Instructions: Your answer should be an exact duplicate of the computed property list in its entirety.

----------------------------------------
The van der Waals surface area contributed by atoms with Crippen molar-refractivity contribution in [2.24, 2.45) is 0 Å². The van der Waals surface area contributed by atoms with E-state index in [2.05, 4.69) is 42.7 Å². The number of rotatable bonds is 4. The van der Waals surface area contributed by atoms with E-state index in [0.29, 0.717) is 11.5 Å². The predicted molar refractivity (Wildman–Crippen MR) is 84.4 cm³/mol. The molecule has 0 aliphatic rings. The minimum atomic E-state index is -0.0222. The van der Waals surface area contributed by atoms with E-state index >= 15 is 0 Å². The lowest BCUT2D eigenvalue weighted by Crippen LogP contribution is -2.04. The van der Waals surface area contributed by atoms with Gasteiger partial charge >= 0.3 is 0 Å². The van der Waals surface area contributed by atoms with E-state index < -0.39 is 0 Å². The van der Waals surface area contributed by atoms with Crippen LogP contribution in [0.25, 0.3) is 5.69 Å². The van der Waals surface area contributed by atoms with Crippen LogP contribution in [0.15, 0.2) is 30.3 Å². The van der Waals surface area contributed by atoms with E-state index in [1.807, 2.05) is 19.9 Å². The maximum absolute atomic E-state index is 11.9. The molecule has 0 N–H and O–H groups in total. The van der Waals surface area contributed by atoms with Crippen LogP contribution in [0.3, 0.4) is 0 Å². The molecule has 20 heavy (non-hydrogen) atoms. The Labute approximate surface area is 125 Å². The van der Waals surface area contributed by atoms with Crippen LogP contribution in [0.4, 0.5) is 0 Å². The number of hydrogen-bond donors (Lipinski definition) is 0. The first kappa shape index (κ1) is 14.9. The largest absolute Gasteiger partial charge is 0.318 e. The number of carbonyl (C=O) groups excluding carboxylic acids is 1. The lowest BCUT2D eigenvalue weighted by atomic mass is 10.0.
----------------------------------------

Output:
The van der Waals surface area contributed by atoms with Crippen molar-refractivity contribution in [2.24, 2.45) is 0 Å². The van der Waals surface area contributed by atoms with E-state index in [2.05, 4.69) is 42.7 Å². The number of rotatable bonds is 4. The van der Waals surface area contributed by atoms with E-state index in [0.29, 0.717) is 11.5 Å². The predicted molar refractivity (Wildman–Crippen MR) is 84.4 cm³/mol. The molecule has 0 aliphatic rings. The minimum atomic E-state index is -0.0222. The van der Waals surface area contributed by atoms with E-state index >= 15 is 0 Å². The lowest BCUT2D eigenvalue weighted by Crippen LogP contribution is -2.04. The van der Waals surface area contributed by atoms with Gasteiger partial charge >= 0.3 is 0 Å². The van der Waals surface area contributed by atoms with E-state index < -0.39 is 0 Å². The van der Waals surface area contributed by atoms with Crippen LogP contribution in [0.25, 0.3) is 5.69 Å². The van der Waals surface area contributed by atoms with Crippen LogP contribution in [0.15, 0.2) is 30.3 Å². The van der Waals surface area contributed by atoms with E-state index in [1.807, 2.05) is 19.9 Å². The maximum absolute atomic E-state index is 11.9. The molecule has 0 N–H and O–H groups in total. The van der Waals surface area contributed by atoms with Crippen LogP contribution in [0.3, 0.4) is 0 Å². The molecule has 20 heavy (non-hydrogen) atoms. The Labute approximate surface area is 125 Å². The van der Waals surface area contributed by atoms with Crippen LogP contribution in [0.4, 0.5) is 0 Å². The number of hydrogen-bond donors (Lipinski definition) is 0. The first kappa shape index (κ1) is 14.9. The largest absolute Gasteiger partial charge is 0.318 e. The number of carbonyl (C=O) groups excluding carboxylic acids is 1. The lowest BCUT2D eigenvalue weighted by atomic mass is 10.0.